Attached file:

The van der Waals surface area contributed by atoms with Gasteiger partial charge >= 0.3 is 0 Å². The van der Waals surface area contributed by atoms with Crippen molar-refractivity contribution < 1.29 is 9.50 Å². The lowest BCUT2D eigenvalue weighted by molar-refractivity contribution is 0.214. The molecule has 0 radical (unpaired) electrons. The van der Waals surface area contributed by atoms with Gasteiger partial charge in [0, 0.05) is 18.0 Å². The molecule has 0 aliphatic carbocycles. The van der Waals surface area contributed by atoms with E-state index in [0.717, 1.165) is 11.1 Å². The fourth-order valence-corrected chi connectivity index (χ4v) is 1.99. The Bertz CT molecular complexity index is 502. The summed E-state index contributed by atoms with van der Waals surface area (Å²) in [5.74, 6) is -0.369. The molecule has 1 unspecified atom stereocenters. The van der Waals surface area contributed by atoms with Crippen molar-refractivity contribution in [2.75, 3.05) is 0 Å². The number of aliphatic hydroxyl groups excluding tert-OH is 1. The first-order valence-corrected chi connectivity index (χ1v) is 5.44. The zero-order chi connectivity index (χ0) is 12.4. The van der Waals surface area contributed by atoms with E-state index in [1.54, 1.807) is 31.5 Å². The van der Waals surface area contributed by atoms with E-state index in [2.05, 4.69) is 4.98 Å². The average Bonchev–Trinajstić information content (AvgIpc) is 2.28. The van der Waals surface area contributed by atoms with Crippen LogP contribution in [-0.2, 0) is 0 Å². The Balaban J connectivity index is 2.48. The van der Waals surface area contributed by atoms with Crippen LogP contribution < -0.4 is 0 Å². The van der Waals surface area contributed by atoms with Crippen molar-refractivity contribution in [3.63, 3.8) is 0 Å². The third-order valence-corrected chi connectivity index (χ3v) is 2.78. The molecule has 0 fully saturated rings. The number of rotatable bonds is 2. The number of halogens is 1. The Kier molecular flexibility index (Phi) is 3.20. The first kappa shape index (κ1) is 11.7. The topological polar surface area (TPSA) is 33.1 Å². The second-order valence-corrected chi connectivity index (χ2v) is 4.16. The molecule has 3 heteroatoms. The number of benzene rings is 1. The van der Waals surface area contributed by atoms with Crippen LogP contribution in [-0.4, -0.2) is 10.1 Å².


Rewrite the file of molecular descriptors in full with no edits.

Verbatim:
The van der Waals surface area contributed by atoms with Gasteiger partial charge >= 0.3 is 0 Å². The van der Waals surface area contributed by atoms with Crippen molar-refractivity contribution < 1.29 is 9.50 Å². The lowest BCUT2D eigenvalue weighted by molar-refractivity contribution is 0.214. The molecule has 0 radical (unpaired) electrons. The van der Waals surface area contributed by atoms with Gasteiger partial charge in [0, 0.05) is 18.0 Å². The molecule has 0 aliphatic carbocycles. The van der Waals surface area contributed by atoms with E-state index in [0.717, 1.165) is 11.1 Å². The fourth-order valence-corrected chi connectivity index (χ4v) is 1.99. The Bertz CT molecular complexity index is 502. The summed E-state index contributed by atoms with van der Waals surface area (Å²) in [5.74, 6) is -0.369. The molecule has 1 unspecified atom stereocenters. The van der Waals surface area contributed by atoms with Crippen molar-refractivity contribution in [2.75, 3.05) is 0 Å². The number of aliphatic hydroxyl groups excluding tert-OH is 1. The first-order valence-corrected chi connectivity index (χ1v) is 5.44. The zero-order chi connectivity index (χ0) is 12.4. The van der Waals surface area contributed by atoms with E-state index in [1.54, 1.807) is 31.5 Å². The van der Waals surface area contributed by atoms with E-state index in [2.05, 4.69) is 4.98 Å². The average Bonchev–Trinajstić information content (AvgIpc) is 2.28. The van der Waals surface area contributed by atoms with Crippen LogP contribution in [-0.2, 0) is 0 Å². The Balaban J connectivity index is 2.48. The van der Waals surface area contributed by atoms with Crippen LogP contribution < -0.4 is 0 Å². The van der Waals surface area contributed by atoms with Crippen molar-refractivity contribution in [3.63, 3.8) is 0 Å². The third-order valence-corrected chi connectivity index (χ3v) is 2.78. The molecule has 0 fully saturated rings. The number of rotatable bonds is 2. The number of halogens is 1. The Kier molecular flexibility index (Phi) is 3.20. The first kappa shape index (κ1) is 11.7. The topological polar surface area (TPSA) is 33.1 Å². The second-order valence-corrected chi connectivity index (χ2v) is 4.16. The molecule has 3 heteroatoms. The number of benzene rings is 1. The van der Waals surface area contributed by atoms with Crippen LogP contribution in [-0.4, -0.2) is 10.1 Å².